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BA Fly Creek 3
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Michael C
(chinookhead) - F - M
Fly Creek and wind? on 10/09/2012 18:55:51 MDT Print View

I am seriously looking at this tent to as a roomier and lighter replacement to my 8 year old leaky floored REI Half Dome 2. However, does anyone have any experience with how it does in the wind and/or storms. Is it very loud, shaky, and unstable in winds? Thinking mainly about 3 season Rocky mountain high altitude use and the occasional car camping. I see conflicting reports about this tent in windier conditions.....some say here at REI:

that it is very loud and shaky in the wind. My experience this July was pretty much every evening/afternoon there were 20-30 mph rain storms. My REI Half Dome 2 did just fine in this stuff with very little noise, while watching 2 tarps get torn apart one night by hail and winds (gusts to 40mph). I know it's not a bombproof 4 season tent, but hoping that it'll at least be comfortable in the regular 20-30mph rain storms.

Steve Meier
(smeier) - MLife

Locale: Midwest
Stake it out on 10/09/2012 19:04:31 MDT Print View

My experience with the BA UL Fly Creek 3 has been excellent. A lot of the time you see the tent in pictures with the guy lines still tied up, just like it came right of the box. This is a tent, like virtually all tents and tarps for that matter, that you need to stake it out fully to ride out a storm with minimal shaking and flapping. If you do you won't have any problems, as long as you realize this is a UL tent made with smaller diameter poles that will flex if stressed. Other than that, enjoy!

Dan Durston
(dandydan) - F

FC UL3 on 10/09/2012 19:14:59 MDT Print View

Here's my final take on the FC UL3, having used it quite a bit last season, and then selling it this past winter (geez where does the time go?).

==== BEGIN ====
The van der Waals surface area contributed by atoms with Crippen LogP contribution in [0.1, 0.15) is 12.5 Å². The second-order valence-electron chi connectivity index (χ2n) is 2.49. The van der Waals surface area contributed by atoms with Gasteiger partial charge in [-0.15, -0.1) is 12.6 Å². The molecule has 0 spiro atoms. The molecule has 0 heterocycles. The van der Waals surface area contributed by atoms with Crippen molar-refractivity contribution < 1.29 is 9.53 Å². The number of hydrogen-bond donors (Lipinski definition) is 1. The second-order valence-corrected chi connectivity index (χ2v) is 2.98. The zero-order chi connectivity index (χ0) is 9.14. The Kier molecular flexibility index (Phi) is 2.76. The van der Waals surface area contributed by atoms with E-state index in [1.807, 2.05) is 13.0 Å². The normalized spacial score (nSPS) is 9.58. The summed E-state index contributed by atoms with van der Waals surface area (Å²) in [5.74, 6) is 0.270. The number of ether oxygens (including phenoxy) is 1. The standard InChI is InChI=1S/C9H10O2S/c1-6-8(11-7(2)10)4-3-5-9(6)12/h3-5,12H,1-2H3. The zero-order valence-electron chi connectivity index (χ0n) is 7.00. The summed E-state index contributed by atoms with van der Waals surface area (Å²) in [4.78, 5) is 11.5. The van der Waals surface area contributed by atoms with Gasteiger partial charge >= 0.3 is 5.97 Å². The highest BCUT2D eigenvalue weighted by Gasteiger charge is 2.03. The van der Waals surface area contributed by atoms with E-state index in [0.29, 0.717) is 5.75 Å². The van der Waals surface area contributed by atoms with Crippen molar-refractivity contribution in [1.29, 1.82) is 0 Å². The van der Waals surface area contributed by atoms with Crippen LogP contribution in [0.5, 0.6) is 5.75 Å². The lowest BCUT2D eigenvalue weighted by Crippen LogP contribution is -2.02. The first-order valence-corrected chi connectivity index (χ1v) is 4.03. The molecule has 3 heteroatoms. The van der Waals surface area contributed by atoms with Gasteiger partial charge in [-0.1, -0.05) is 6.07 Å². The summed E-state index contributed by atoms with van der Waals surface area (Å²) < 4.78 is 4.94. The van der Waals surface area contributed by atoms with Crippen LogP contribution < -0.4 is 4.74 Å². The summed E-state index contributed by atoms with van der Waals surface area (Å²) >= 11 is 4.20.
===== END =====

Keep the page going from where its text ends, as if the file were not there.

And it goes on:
The FC UL3 provides a ton of space for the weight. It's awesome in this regard. When the bugs are bad and you want space for two people to stretch out, there's no better double wall tent.

Unfortunately, it's not a great tent in the rain. It's not one specific thing, but rather the combination of smaller annoyances that make it sub-par on extended wet hikes. The main rain issues are (1) it's very difficult to not have the condensation lined sides of the fly stick to the inner, even when fully guyed out, (2), the doorway allows rain to fall directly into the tent and (3), the inner first setup means towel drying the floor if you have to set up it up during hard rain.

Regarding #1, you can stake it out well and use guylines and thus eliminate the flapping on the sides initially, but if you're camping in the rain for multiple days then the low denier fabric will eventually stretch so much that you can't get it tight, and then as soon as any condensation forms in the fly it'll be stuck to the inner.

Regarding the wind, I found in pretty good in the non-extreme winds I encountered. I would feel pretty comfortable using this tent in decent winds.

Overall, the space for the weight is awesome. For a lot of people it's a great tent. I found for me in the PNW it was too much of a pain on extended wet trips, but if you mostly hike in drier locales it's going to be great.

I'm using a TT StratoSpire2 now, which is far more pleasant to live out of in the rain. It is more finicky to setup though, so it depends on priorities.

Edited by dandydan on 10/09/2012 19:16:18 MDT.

Michael C
(chinookhead) - F - M
wet use? on 10/10/2012 18:16:10 MDT Print View

Thanks Dan....this post was very helpful. It does not sound ideal for a week long wet backcountry base camp as I had imagined using it (July in Colorado). The door issue and the condensation issue sounds annoying. Also, I just noticed that there seems to be no vent in the fly, which may contribute to the condensation issue.